Wednesday, November 30, 2011

'The Vampire Diaries' Tops List of Best TV Series with Worst First Episodes

Vampire Diaries Damon Salvatore Ian Somerhalder Bonnie Bennett Kat Graham photos pics premiere reviews

Some TV shows, like long-running series "Friends" and cult fave "Firefly," are captivating right out of the starting gate. (And yes, Joss Whedon's sci-fi western series was amazing whether you count the actual pilot or the later episode FOX aired first.) Many television shows operate on a slow burn, however, and take awhile to overcome a clunky pilot or even several episodes of their debut season. Considering the "good ratings or die" attitude of most TV networks, it's amazing some of these entertaining series survived after their dismal beginnings.

"The Vampire Diaries": This CW melodrama still has its flaws, but it's transformed from an eye roll extravaganza to a truly entertaining guilty pleasure. The pilot's problems were numerous, the big offender being obviously adult actors woodenly reciting chirpy Valley Girl "OMG!" dialogue about deep things like having a "kick-ass" school year. Moody, diary-writing vampire Stefan (Paul Wesley) came across as a dumb jock who would scrawl "Duh!" at the start of every entry, if in some universe a guy like that would actually keep a journal.

Luckily for this fledgling show, there was enough of an intriguing mystery buried in the plot, and "Lost" actor Ian Somerhalder showed up at the end of the pilot to add some smoldering, hypnotic bad boy goodness that female viewers were willing to tune in again for. As the season progressed, the writing tightened up and the acting appeared more natural. Wesley warmed up to his character, no pun intended, and Nina Dobrev upped her skills to give us two distinctive doppelgangers, Elena and Katherine. If we'd given up after the pilot, we never would have been able to enjoy the enticing vampire/human love triangles and suspenseful, angsty adventures of "The Vampire Diaries."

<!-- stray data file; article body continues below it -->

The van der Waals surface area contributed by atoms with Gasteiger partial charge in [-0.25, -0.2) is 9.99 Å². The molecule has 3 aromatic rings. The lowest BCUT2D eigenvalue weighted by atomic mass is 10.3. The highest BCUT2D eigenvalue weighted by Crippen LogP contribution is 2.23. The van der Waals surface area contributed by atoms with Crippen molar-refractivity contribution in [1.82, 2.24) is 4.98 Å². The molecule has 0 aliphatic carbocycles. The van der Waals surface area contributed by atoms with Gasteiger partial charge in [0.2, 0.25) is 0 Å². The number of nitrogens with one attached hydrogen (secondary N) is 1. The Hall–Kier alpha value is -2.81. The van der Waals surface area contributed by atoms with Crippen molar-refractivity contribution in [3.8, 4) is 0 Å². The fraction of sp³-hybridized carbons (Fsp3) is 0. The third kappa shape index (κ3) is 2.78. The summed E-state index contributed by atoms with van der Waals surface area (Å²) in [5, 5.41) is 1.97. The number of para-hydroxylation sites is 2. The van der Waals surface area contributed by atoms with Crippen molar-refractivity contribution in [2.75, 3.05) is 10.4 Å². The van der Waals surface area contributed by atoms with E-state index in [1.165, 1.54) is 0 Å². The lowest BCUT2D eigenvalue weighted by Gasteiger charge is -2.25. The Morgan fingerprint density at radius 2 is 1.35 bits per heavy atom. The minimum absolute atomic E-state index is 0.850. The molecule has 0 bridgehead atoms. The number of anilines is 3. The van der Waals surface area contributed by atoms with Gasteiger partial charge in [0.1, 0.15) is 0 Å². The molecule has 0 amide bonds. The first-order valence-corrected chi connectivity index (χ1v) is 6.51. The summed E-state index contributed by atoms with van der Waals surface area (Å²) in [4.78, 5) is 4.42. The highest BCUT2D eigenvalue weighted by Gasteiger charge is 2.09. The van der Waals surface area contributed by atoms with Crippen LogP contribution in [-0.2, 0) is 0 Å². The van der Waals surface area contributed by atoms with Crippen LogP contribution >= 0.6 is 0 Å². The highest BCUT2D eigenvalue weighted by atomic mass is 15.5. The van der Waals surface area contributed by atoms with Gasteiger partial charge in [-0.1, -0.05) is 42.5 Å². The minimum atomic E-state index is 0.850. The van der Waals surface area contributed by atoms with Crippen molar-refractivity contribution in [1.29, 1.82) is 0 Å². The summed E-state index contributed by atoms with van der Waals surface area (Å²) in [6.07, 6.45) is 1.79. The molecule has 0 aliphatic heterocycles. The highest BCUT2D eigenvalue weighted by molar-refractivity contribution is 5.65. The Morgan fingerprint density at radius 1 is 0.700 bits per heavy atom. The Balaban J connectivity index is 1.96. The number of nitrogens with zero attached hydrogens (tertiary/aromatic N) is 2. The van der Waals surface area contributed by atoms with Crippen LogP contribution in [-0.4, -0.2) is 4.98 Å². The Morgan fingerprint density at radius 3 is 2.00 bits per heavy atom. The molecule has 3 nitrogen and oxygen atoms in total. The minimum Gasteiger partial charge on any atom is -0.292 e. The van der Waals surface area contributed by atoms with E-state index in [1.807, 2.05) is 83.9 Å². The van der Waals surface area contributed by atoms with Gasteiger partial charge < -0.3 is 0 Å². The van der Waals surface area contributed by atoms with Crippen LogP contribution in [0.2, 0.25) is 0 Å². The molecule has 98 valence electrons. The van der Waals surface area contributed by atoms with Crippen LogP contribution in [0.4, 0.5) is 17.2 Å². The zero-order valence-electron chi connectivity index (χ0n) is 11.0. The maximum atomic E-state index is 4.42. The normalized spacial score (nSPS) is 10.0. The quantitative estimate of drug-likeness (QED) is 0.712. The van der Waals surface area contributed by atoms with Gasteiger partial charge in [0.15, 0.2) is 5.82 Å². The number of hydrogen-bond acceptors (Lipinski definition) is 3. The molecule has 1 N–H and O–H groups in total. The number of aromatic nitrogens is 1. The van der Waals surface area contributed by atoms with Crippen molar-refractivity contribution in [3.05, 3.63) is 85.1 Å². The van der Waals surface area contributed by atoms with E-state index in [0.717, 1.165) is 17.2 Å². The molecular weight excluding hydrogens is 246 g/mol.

"Without a Trace": It was yet another cop show from CBS in 2002, and this one was really bad. The pilot episode tried way too hard to be hip and edgy, and dumped way too many "married to the job veteran detective" and "hothead Latino" stereotypes on us at once. Lead Anthony LaPaglia looked uncomfortable, and Poppy Montgomery's acting ranked right up there with Paris Hilton. The whole series seemed stilted with largely unlikable characters, and if CBS had killed it after a few episodes, it wouldn't have been missed.

The show's main advantage was its focus on tracking down missing persons, rather than uncovering murderers and violent offenders every week. The chance for a happy ending made "Without a Trace" stand out from its more depressing counterparts, and thankfully the series smoothed out into a solid drama with some truly standout episodes. Montgomery improved dramatically and LaPaglia turned in some of his finest acting performances, earning him both an Emmy nomination and Golden Globe win in 2004.

"Star Trek: The Next Generation": The pilot episode, "Encounter at Farpoint (Part I)," was a truly clunky start to what would become a beloved series amongst "Star Trek" fans. The most jarring element was that Captain Picard (Patrick Stewart) was not only the anti-Kirk, but he was a rather unlikable jerk. The pilot episode also crumbled under the weight of combining a space plot, gratuitous CGI (including some less than stellar SFX) and introducing a parade of characters.